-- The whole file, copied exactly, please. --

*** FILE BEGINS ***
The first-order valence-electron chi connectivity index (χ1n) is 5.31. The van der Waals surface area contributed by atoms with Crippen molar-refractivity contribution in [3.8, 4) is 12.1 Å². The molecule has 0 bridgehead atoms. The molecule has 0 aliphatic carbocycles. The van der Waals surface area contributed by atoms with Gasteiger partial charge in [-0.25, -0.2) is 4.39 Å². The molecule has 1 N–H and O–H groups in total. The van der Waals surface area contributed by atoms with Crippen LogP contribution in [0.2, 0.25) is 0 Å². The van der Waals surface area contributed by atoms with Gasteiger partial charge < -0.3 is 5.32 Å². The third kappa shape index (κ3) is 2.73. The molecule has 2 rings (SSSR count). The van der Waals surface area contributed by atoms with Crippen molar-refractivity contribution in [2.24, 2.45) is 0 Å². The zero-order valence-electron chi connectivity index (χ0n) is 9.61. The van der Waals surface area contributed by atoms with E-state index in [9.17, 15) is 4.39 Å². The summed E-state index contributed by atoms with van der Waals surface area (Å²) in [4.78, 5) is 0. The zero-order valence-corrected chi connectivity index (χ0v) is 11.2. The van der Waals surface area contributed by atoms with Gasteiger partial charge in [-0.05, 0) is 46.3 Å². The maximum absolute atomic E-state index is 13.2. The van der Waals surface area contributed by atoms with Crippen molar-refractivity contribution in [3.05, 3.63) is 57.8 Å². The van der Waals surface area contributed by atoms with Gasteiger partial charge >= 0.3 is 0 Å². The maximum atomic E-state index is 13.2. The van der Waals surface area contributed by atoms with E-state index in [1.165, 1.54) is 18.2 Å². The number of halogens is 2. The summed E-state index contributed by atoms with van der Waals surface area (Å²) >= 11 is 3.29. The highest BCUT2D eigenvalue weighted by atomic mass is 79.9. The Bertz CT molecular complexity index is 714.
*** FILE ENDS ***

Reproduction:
The first-order valence-electron chi connectivity index (χ1n) is 5.31. The van der Waals surface area contributed by atoms with Crippen molar-refractivity contribution in [3.8, 4) is 12.1 Å². The molecule has 0 bridgehead atoms. The molecule has 0 aliphatic carbocycles. The van der Waals surface area contributed by atoms with Gasteiger partial charge in [-0.25, -0.2) is 4.39 Å². The molecule has 1 N–H and O–H groups in total. The van der Waals surface area contributed by atoms with Crippen LogP contribution in [0.2, 0.25) is 0 Å². The van der Waals surface area contributed by atoms with Gasteiger partial charge < -0.3 is 5.32 Å². The third kappa shape index (κ3) is 2.73. The molecule has 2 rings (SSSR count). The van der Waals surface area contributed by atoms with Crippen molar-refractivity contribution in [2.24, 2.45) is 0 Å². The zero-order valence-electron chi connectivity index (χ0n) is 9.61. The van der Waals surface area contributed by atoms with E-state index in [9.17, 15) is 4.39 Å². The summed E-state index contributed by atoms with van der Waals surface area (Å²) in [4.78, 5) is 0. The zero-order valence-corrected chi connectivity index (χ0v) is 11.2. The van der Waals surface area contributed by atoms with Gasteiger partial charge in [-0.05, 0) is 46.3 Å². The maximum absolute atomic E-state index is 13.2. The van der Waals surface area contributed by atoms with Crippen molar-refractivity contribution in [3.05, 3.63) is 57.8 Å². The van der Waals surface area contributed by atoms with Gasteiger partial charge >= 0.3 is 0 Å². The maximum atomic E-state index is 13.2. The van der Waals surface area contributed by atoms with E-state index in [1.165, 1.54) is 18.2 Å². The number of halogens is 2. The summed E-state index contributed by atoms with van der Waals surface area (Å²) >= 11 is 3.29. The highest BCUT2D eigenvalue weighted by atomic mass is 79.9. The Bertz CT molecular complexity index is 714.